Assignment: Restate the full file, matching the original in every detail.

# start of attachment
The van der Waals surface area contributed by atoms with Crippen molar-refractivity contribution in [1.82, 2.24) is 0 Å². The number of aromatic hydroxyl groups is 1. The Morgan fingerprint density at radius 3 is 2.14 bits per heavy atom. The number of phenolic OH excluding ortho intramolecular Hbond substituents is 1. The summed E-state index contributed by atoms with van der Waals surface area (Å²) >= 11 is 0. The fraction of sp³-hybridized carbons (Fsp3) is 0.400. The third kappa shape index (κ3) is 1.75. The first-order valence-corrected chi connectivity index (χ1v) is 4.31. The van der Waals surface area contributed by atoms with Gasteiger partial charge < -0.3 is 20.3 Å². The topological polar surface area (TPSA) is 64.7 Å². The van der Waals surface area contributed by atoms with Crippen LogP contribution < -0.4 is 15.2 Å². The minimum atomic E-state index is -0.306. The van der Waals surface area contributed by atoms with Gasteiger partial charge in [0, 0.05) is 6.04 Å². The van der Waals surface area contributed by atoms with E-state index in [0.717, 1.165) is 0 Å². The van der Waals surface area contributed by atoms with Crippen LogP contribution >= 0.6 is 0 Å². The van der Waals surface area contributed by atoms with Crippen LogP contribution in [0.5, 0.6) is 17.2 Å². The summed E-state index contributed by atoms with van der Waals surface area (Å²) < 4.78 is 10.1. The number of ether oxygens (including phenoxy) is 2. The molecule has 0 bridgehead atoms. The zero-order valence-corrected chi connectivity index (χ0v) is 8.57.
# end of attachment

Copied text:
The van der Waals surface area contributed by atoms with Crippen molar-refractivity contribution in [1.82, 2.24) is 0 Å². The number of aromatic hydroxyl groups is 1. The Morgan fingerprint density at radius 3 is 2.14 bits per heavy atom. The number of phenolic OH excluding ortho intramolecular Hbond substituents is 1. The summed E-state index contributed by atoms with van der Waals surface area (Å²) >= 11 is 0. The fraction of sp³-hybridized carbons (Fsp3) is 0.400. The third kappa shape index (κ3) is 1.75. The first-order valence-corrected chi connectivity index (χ1v) is 4.31. The van der Waals surface area contributed by atoms with Gasteiger partial charge < -0.3 is 20.3 Å². The topological polar surface area (TPSA) is 64.7 Å². The van der Waals surface area contributed by atoms with Crippen LogP contribution < -0.4 is 15.2 Å². The minimum atomic E-state index is -0.306. The van der Waals surface area contributed by atoms with Gasteiger partial charge in [0, 0.05) is 6.04 Å². The van der Waals surface area contributed by atoms with E-state index in [0.717, 1.165) is 0 Å². The van der Waals surface area contributed by atoms with Crippen LogP contribution >= 0.6 is 0 Å². The van der Waals surface area contributed by atoms with Crippen LogP contribution in [0.5, 0.6) is 17.2 Å². The summed E-state index contributed by atoms with van der Waals surface area (Å²) < 4.78 is 10.1. The number of ether oxygens (including phenoxy) is 2. The molecule has 0 bridgehead atoms. The zero-order valence-corrected chi connectivity index (χ0v) is 8.57.